Leaders Offer Conflicting Views at Second Cityhood Forum

No additional cityhood meeting was scheduled at the end.

After a second meeting about the cityhood process, are we any closer to seeing another municipality sprout out of the ground in northern DeKalb County, the North Druid Hills-Briarcliff area more specifically?

It's hard to say.

Local leaders offered conflicting views on whether the area might be a good fit for cityhood at Oak Grove United Methodist Church on Tuesday. Former Republican state Rep. Kevin Levitas, District 82, organized the second meeting to include a balance of opinions, pro and con, on the subject. Republican state Rep. Tom Taylor, District 79, and Robert Wittenstein, a former Dunwoody city council candidate, were recruited to represent the positives of cityhood. DeKalb County Commissioner Kathie Gannon, District 6, and Democratic state Rep. Billy Mitchell, District 88, were present to offer the negatives.

But all speakers claimed they were hesitant to be labeled so neatly.

"I'm indifferent," Mitchell said. "I don't have a dog in this fight per se."

The second meeting was organized to include representatives from both sides at the request of audience members who said they found the speakers at the first meeting in November too supportive of cityhood. Taylor and Wittenstein both said municipalities give residents very local representatives who are more easily reached than county officials.

"You've got a local neck that you can get your hands around," Taylor said.

He said the issues of zoning and law enforcement were primarily what drove the incorporation of Dunwoody in 2008. Wittenstein, who was involved in the creation of that city, agreed.

"Being able to set zoning and also code enforcement... the ability to decide what we wanted to be when we grew up was a big part of what drove us," Wittenstein said.

The divisive leadership of former county CEO Vernon Jones was also a major factor, he said.

"If Vernon hadn't been such an ass, we wouldn't have had 90 percent [support]," Wittenstein said. "Burrell Ellis is a far cry from Vernon Jones. We’re far better off today."

Gannon said that an area that wants to become a city needs concrete things they want to change, to improve. And residents need to be united in the cityhood process.

"What is it that I want to fix? What do I want to change? ... A city may not be the answer for everyone," she said. She referenced the tight Brookhaven cityhood vote that passed with 55 percent in November. "To me, that says, 'We're not quite ready yet.' It's different when you have 80 percent, 90 percent."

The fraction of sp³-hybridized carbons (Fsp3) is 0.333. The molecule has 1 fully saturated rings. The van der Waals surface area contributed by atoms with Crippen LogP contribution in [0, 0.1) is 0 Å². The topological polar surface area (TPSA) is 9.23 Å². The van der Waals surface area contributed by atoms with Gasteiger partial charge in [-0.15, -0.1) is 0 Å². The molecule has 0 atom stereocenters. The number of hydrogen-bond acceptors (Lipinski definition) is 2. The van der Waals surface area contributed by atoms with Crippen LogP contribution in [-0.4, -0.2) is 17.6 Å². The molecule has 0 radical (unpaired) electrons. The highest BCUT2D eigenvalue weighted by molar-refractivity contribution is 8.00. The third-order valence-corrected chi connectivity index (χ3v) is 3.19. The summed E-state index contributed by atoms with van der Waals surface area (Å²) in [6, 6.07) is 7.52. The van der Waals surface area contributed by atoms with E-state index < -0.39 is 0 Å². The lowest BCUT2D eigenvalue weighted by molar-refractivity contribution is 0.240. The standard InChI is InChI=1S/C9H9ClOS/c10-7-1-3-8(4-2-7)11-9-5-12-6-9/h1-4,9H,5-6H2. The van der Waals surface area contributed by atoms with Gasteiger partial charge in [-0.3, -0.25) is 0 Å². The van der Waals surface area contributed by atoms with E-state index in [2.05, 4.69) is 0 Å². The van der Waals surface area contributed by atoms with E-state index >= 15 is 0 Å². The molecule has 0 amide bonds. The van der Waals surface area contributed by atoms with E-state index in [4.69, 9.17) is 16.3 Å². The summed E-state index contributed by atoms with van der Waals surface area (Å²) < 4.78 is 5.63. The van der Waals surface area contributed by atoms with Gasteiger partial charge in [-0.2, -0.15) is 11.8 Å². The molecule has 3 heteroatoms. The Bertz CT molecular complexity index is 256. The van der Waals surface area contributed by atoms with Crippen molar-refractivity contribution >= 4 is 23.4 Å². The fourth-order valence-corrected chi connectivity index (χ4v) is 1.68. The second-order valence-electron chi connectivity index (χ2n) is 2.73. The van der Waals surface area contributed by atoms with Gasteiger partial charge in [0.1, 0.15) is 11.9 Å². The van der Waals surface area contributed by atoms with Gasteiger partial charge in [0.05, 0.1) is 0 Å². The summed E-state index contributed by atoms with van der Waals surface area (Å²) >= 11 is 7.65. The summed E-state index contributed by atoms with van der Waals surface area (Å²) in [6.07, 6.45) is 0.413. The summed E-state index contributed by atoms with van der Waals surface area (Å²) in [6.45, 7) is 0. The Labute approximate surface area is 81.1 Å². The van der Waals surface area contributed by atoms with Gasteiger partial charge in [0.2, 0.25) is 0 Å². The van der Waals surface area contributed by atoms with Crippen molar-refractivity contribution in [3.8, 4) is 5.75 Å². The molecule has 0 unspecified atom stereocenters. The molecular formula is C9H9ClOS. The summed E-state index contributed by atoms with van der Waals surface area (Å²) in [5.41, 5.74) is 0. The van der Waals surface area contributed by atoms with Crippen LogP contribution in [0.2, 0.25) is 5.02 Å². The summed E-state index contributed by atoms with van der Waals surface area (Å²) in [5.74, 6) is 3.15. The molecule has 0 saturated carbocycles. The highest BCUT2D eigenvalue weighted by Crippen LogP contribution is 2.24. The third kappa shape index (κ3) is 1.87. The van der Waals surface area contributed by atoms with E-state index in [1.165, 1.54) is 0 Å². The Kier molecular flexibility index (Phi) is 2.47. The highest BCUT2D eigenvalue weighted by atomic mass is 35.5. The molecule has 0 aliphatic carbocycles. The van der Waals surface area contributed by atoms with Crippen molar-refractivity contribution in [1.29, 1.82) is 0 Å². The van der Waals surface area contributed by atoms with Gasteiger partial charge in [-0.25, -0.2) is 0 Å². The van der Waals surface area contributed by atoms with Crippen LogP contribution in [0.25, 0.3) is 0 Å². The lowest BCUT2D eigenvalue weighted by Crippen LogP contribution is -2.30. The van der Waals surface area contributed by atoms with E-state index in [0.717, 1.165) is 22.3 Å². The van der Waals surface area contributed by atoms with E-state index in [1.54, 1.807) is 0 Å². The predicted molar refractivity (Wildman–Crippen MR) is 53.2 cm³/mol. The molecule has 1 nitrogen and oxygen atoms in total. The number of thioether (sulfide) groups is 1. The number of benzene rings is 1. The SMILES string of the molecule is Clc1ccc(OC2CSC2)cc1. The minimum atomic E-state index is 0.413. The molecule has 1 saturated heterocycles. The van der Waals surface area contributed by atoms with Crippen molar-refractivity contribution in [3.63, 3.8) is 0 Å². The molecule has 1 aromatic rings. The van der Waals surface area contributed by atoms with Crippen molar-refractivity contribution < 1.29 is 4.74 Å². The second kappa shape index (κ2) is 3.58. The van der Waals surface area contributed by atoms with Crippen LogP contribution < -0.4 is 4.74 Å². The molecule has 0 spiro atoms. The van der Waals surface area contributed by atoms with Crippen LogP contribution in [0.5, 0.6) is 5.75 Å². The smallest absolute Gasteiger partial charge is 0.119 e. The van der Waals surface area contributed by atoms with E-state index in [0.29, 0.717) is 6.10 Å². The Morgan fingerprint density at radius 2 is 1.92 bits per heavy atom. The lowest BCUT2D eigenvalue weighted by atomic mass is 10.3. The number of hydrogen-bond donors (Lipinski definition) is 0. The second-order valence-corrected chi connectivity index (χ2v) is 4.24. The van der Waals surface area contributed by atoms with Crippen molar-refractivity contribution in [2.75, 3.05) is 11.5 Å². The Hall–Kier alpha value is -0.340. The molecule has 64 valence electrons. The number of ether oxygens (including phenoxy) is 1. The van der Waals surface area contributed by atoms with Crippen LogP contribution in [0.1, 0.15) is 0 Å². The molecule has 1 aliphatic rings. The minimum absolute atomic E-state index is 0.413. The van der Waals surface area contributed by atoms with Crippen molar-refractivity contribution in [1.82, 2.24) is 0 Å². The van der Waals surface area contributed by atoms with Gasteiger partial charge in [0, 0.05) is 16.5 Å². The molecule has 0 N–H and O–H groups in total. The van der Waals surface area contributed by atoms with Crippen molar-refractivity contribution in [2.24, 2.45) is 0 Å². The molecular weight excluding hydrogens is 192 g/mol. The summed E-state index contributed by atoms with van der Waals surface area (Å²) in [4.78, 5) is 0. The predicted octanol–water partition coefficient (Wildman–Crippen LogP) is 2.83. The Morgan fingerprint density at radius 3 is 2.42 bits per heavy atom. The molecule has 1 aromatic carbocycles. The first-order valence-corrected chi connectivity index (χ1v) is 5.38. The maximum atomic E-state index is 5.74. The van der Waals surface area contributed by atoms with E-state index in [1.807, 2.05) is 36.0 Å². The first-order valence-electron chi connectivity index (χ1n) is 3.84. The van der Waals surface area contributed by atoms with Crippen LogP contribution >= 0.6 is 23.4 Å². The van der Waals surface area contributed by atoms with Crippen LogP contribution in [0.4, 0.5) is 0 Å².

Mitchell added that most residents who find themselves members of new cities across the country generally see their taxes rises. Though Wittenstein said that has not happened in Dunwoody.

"Our taxes didn't go down," he said. "But they didn't go up."

The struggling economy has also played a major role in cityhood movements, Gannon said. Property values have fluctuated, dramatically for some people, and the disparity in wealth is greater.

"A lot of it is the anxiety of this domino effect," she said. "Year after year, the county is losing revenue [from new city incorporations]. ... You can only cut so fast and change the way you do things. ... We certainly don't have the kids of efficiencies that we should have across the board. But when the economy changes, I think you'll see things stabilizing again."

But cityhood movements in DeKalb County aren't necessarily unique to the northern half, Taylor said. He said he was asked to speak before residents in the Stonecrest area about cityhood.

"I was actually shocked. This is kind of an interesting thing to invite Tom Taylor down to Stonecrest to talk about cityhood," he said. "This is not an issue of party or race."

At the end of the meeting, Levitas, who organized the meeting on behalf of the Briarcliff Woods East Neighborhood Association, said it was up to the residents what happens next. No additional meetings were scheduled.

"If this happens, it's got to happen from the bottom up," he said.

Sally January 13, 2013 at 02:06 PM
I'm not a strong advocate of cityhood. However, I wouldn't necessarily fight it. I am sick to death of Dekalb County government. And then there is Dekalb County School Board. If we could have a new city and a new school system I would certainly be in favor of that.
David Warlick January 13, 2013 at 03:23 PM
Like Sally, schools would be my top issue too. This "city" needs a science and tech school, at perhaps $100m. DeKalb County would never approve such a school in our "city" or even in our county, but economic development, jobs, and property values are going nowhere without elite schools that attract elite companies.
Jonathan Cribbs January 13, 2013 at 07:24 PM
The speakers at the first meeting, most of whom support the idea of cityhood, said it would be nearly impossible for a new city to get its own school district. For years, there has been a statewide prohibition on the creation of new school districts. I imagine you'd have to change a law or two to do that.
Sally January 14, 2013 at 12:28 PM
Laws can be changed.


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